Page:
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Eat a Frog

Eat A FrogSo you know the story……You’ve got a whole list of tasks to complete by the end of the day, some of them more pleasant / enjoyable than others.

 

Amongst them, there’s this one task, the task that was perhaps on your list yesterday, and the day before, and maybe even the day/ week before that. The task that you really can’t bring yourself to do. The task that somehow gets relegated day in and day out by other tasks that are seemingly less daunting, boring, or erroneous.

 

It’s almost irrelevant what the task is, it could be personal such as clearing out the cupboard that spills its contents all over the floor whenever you open the door – usually at a critical time when you’re looking for something important and in a hurry; or it could be professionally related e.g. writing that strategy report or document.

 

Whatever it is, it sits there in your conscience hour after hour, day after day, week after week, niggling away at you like an irritating itch wanting to be scratched. You know it’s there, but try to avoid it by focussing on all the other important tasks that you know you need to do. And, as it sits there, the thought of doing the task, grows in your mind, culminating in it becoming increasingly more daunting, difficult and undesirable with the passing of time. All the while draining your energy and impacting your performance and productivity.

 

Until….. you procrastinate on the task for so long that eventually one of two things happens. You either:

A) get to a point where you cannot put it off any longer and so end up doing it (often to gain a real sense of satisfaction having completed it and realised that it wasn’t quite as awful as you had imagined it to be) or

B) put it off for so long that it becomes irrelevant.

 

But what if there was a different way? What if you could end this procrastination habit tomorrow? …You’ve heard the saying ‘Go to work on an egg’, well, how about you ‘Eat a Frog for Breakfast?… and get that erroneous task done  and off your list at the start of your day.

 

What’s the Frog you’re going to eat tomorrow morning?

 

Let’s make life work!

 

April

 

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Myrtle’s Mantra

Myrtle's MantraUntil recently, I would have described myself as a self-confessed perfectionist. I believed that if a job was worth doing, then it was worth doing to the highest standard.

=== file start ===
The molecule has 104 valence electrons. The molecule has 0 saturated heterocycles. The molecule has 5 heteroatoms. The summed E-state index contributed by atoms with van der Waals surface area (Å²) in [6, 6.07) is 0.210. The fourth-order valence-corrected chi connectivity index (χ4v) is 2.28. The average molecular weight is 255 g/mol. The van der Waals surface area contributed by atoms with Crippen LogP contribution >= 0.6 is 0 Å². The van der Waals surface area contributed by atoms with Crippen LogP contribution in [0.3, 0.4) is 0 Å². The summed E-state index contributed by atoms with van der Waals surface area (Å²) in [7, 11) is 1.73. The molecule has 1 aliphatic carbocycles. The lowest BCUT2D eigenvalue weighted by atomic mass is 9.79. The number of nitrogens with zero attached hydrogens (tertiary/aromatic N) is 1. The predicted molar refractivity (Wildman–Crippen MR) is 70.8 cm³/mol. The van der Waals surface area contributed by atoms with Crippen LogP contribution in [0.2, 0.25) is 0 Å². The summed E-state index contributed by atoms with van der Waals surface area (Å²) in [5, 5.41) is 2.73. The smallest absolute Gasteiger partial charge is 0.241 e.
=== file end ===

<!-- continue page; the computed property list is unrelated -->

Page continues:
I’d often find myself putting in extra hours to achieve this standard, and then once completed, I’d move on to the next task, putting in equal amounts of effort and time. I saw my behaviour as an expression of my commitment and my conscientiousness and I prided myself in producing top quality work.

 

Suddenly, my workload and responsibilities increased, and I began to struggle to meet deadlines. With a threatened decrease in my performance and productivity, I started working even longer hours, and as a consequence, my life work balance tipped. I began to experience feelings of overwhelm and noticed the arrival of physical symptoms of stress.

 

Something had to give…Either I take a long hard look at my life work balance and make necessary adjustments, or continue along this path of dis-ease.

 

And then it occurred to me, the mantra of a close friend (now retired) “Good Enough” – her stock response when things in life didn’t quite match her hopes, expectations or standards, but produced a good enough result nevertheless. Little did I know, that such a simple phrase held the seeds for a complete paradigm shift in my thinking.

 

And so I asked myself ‘How could I use Myrtle’s mantra “Good Enough” to temper my standards and expectations of myself?’….And this is what came back…. I realised that:

  • I was being driven by fear. Fear of failing to meet my own expectations and standards and therefore fear of my own judgement.

  • My 50% is other people’s 100%.

  • “Good Enough” is not the language of the lazy, but the pragmatic

  • Anything I did, would always have room for improvement

  • A highly polished piece of work doesn’t necessarily bring better results

  • I have the power to choose the standards I set for myself

 

These days I approach every task with a question ‘What would good enough look like?’ and I work back from there. This simple, yet profound adjustment has had a significant impact on my approach to my working style and energy. My performance and productivity have increased, I have a better life /work balance, and I no longer feel overwhelmed or stressed.

 

What simple adjustments could you make that would have a disproportionately positive impact on your life and work?

 

Let’s make life work!

 

April

 

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NLP Change Your State

NLP Change Your StateWhat state are you in?  Do you know how you got there?  Is it where you want to be?  And do you know how to change it?

 

To answer these questions we need to back up and rewind.

 

We are hit, and impacted on, by life events every day.  These events are big and small.  It could be the loss of a loved one, the birth of a child, finding a perfect parking space or the espresso machine being out of coffee.  All these events affect our state.  But there’s a process involved.

 

Firstly the life event is filtered by us.  We all have unique filters that are a result of our life experiences.  Our belief systems, our values, our attitudes, our memories and more.  Once the life event has got through these filters it gets processes.  We delete, distort or generalise so that we retain the experience we want and make it fit with our model of the world.